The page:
This is the fourth installment of my Civil War love letter series for Valentine’s Day, and it’s a great love story.


Historical fiction author jessica james Civil War love stories
La Salle Pickett
Sometimes truth really is stranger than fiction. I found that out many times in doing research for my historical fiction novels. Here is an unusual story about a well known Confederate general—George Edward Pickett—who of course gained fame for Pickett’s Charge during the Battle of Gettysburg.

Most people probably don’t know about Pickett’s tragic life off the battlefield or the fact that he was married three times (four times if you count being married in two different ceremonies to the same woman). His life also involved a poignant love story that continued after his death.

Pickett met his first wife, Sally Harrison Ming, while at West Point, and eventually married her after coming back from serving in the war with Mexico. Said to be madly in love, Pickett was excited to find that Sally was pregnant—but he was devastated when both Sally and the child died during the birth. Pickett stayed in Virginia for six months before returning to the Army where he requested a post on the frontier.

It was during this short time in Virginia that he met La Salle Corbell, daughter of Dr John Corbell. Pickett was 23 years her senior (She was only eight when first they met). But as La Salle would later write in her memoirs, she fell instantly in love and swore she would never love another man.

When Pickett was posted on peacekeeping duties between the Americans and the Indians, he met and fell in love with an Indian Princess. Here is where he was married twice to the same woman, first in the traditional Indian ceremony, and later in a ceremony in the home of a local businessman.

His Indian wife bore him a son, James Tilton Pickett, but the young mother never fully recovered from a difficult delivery and died shortly after. Needless to say, Pickett was inconsolable with grief. Reassigned to the West, he gave up the care of the child to his Indian grandmother.

George had been corresponding with La Salle Corbell, and finally married the 16-year-old during the Civil War. George and La Salle had two sons, George Junior and Corbell, however, Corbell died at age 7 during the measles epidemic.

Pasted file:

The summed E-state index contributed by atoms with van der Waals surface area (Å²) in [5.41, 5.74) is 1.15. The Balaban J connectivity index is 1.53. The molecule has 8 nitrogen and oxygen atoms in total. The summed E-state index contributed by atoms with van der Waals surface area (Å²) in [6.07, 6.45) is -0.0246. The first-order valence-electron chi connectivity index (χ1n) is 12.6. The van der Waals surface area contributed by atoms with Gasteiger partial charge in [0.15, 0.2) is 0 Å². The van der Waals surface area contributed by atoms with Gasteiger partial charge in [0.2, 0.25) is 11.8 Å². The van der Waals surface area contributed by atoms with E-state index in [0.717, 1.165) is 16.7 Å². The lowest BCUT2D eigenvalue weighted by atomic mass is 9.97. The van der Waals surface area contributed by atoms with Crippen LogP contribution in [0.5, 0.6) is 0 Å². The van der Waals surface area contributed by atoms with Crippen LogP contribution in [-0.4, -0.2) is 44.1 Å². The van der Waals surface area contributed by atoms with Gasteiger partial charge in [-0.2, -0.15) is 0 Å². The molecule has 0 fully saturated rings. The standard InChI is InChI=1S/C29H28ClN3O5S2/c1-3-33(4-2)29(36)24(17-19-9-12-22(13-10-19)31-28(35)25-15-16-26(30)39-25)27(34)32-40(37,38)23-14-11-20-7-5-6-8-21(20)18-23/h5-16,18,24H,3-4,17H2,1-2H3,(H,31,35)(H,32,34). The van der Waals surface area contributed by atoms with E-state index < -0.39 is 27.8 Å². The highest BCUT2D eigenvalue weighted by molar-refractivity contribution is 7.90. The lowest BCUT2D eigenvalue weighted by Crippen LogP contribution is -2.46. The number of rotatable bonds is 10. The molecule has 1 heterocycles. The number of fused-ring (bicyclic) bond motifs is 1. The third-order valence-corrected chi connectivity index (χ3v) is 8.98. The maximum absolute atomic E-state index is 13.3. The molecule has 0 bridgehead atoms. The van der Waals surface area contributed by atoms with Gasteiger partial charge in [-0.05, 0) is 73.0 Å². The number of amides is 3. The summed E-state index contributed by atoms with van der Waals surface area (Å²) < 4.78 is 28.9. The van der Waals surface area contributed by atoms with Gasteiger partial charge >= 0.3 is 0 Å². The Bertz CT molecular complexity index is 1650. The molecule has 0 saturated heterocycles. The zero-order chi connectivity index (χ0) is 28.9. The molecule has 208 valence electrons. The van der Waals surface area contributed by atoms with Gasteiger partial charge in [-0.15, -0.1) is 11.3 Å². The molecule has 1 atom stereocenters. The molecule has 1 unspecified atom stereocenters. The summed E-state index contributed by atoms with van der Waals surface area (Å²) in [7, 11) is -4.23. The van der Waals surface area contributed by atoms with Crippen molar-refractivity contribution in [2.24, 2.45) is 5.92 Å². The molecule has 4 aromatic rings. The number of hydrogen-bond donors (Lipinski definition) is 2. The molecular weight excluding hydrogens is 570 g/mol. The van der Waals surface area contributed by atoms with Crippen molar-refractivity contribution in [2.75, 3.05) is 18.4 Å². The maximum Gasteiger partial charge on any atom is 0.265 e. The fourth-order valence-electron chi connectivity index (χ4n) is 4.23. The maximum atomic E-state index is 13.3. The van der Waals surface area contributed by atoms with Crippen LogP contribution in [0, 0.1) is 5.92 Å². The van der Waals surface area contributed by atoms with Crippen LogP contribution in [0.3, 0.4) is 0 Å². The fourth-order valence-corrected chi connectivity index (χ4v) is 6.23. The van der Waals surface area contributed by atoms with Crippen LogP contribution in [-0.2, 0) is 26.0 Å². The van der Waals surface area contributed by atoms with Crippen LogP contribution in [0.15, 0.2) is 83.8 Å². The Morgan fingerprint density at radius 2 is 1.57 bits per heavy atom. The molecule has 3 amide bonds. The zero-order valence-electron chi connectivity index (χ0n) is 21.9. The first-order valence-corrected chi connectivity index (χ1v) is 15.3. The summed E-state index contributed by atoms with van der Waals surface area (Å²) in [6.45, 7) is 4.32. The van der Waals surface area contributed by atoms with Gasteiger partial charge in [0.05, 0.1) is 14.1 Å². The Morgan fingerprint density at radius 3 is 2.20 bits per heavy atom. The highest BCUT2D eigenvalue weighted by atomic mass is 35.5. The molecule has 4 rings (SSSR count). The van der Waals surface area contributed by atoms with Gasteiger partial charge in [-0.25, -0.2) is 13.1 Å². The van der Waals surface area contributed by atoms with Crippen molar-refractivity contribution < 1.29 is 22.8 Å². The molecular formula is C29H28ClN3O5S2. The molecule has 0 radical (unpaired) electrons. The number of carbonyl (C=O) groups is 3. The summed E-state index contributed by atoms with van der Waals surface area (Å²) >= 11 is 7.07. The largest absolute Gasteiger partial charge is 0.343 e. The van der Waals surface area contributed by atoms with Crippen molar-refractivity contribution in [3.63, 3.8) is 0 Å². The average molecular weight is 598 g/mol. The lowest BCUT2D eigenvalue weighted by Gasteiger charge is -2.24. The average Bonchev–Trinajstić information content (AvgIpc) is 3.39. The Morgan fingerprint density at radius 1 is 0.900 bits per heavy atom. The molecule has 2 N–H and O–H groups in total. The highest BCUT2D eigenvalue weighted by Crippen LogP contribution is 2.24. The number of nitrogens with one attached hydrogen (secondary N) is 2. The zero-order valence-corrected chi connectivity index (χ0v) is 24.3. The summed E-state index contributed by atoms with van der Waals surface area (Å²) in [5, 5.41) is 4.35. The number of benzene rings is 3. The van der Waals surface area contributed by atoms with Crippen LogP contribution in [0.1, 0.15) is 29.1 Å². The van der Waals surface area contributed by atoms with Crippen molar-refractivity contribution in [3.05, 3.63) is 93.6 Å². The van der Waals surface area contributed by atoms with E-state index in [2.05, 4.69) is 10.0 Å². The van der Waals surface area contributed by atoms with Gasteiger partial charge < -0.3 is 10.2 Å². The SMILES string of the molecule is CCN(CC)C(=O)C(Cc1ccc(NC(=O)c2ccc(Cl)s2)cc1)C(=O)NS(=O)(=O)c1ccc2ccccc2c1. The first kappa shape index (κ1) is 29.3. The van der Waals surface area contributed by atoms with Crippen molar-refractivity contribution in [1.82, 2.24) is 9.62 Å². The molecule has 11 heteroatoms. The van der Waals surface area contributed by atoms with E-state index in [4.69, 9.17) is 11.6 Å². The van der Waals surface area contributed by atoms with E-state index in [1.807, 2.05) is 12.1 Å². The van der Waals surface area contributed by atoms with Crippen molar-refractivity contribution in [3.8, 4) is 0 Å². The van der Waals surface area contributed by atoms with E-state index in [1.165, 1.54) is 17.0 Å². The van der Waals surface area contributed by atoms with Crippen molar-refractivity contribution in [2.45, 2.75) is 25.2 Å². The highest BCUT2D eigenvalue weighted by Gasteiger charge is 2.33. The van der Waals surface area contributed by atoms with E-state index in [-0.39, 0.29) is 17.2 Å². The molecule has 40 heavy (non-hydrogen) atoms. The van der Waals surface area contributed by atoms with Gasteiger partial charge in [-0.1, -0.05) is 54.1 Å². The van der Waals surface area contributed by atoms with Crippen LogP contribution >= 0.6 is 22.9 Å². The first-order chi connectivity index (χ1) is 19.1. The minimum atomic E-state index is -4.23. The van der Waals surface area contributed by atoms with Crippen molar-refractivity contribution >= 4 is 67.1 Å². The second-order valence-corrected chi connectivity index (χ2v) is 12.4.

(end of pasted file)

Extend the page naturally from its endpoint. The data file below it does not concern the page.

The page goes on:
In a letter in April 1863, Pickett pleads with Sally to come marry him in camp, despite the social improprieties of a woman doing so.

“You know that I love you with a devotion that absorbs all else—a devotion so divine that when in dreams I see you it is as something too pure and sacred for mortal touch.”

“If I am spared, my dear, all my life shall be devoted to making you happy, to keeping all that would hurt you far from you, to making all that is good come near you.”

Unfortunately, poor Pickett was destined for disappointment. Sally writes in a postscript to this letter in the book “The Heart of a Soldier” that she turned “her soldier” down.

“So, though my heart responded to the call, what could I do but adhere to the social laws, more formidable than were ever the majestic canons of the Ecclesiastes? My Soldier admitted that I was right, and we agreed to await a more favorable time.”

She did eventually relent and marry “her soldier” later on during the war. In July 1863, she received this note from the general.

 “…Now, I go; but remember always that I love you with all my heart and soul, with every fiber of my being; that now and forever I am yours—yours, my beloved. It is almost three o’clock. My soul reaches out to yours—my prayers. I’ll keep up a skookum tumtum [Chinook for strong heart] for Virginia and for you, my darling.”

– Your Soldier

July 3, 1863 Gettysburg

Note: You may recognize the date—the third day of the Battle of Gettysburg, and the time—shortly before his ill-fated Pickett’s Charge. The artillery bombardment, the largest in North American history, began at 1 p.m. and was still taking place as he wrote. (And we say we are “too busy” to write love letters to our spouses today).

George Pickett died 10 years after the war at the age of 50, and is buried in Hollywood Cemetery in Richmond, Va. La Salle lived until 1931. It was her dying wish to be buried with her husband, but the authorities refused because Hollywood was a military cemetery. Consequently, her body was cremated and her ashes kept at the Arlington Mausoleum. It took another 123 years, but on March 21, 1998, La Salle’s ashes were laid to rest in Hollywood, beside her husband’s grave.

She finally joined the only man she ever loved.
 
This story and many other love stories can be found in my book From the Heart: Love Stories and Letters from the Civil War.

 


 

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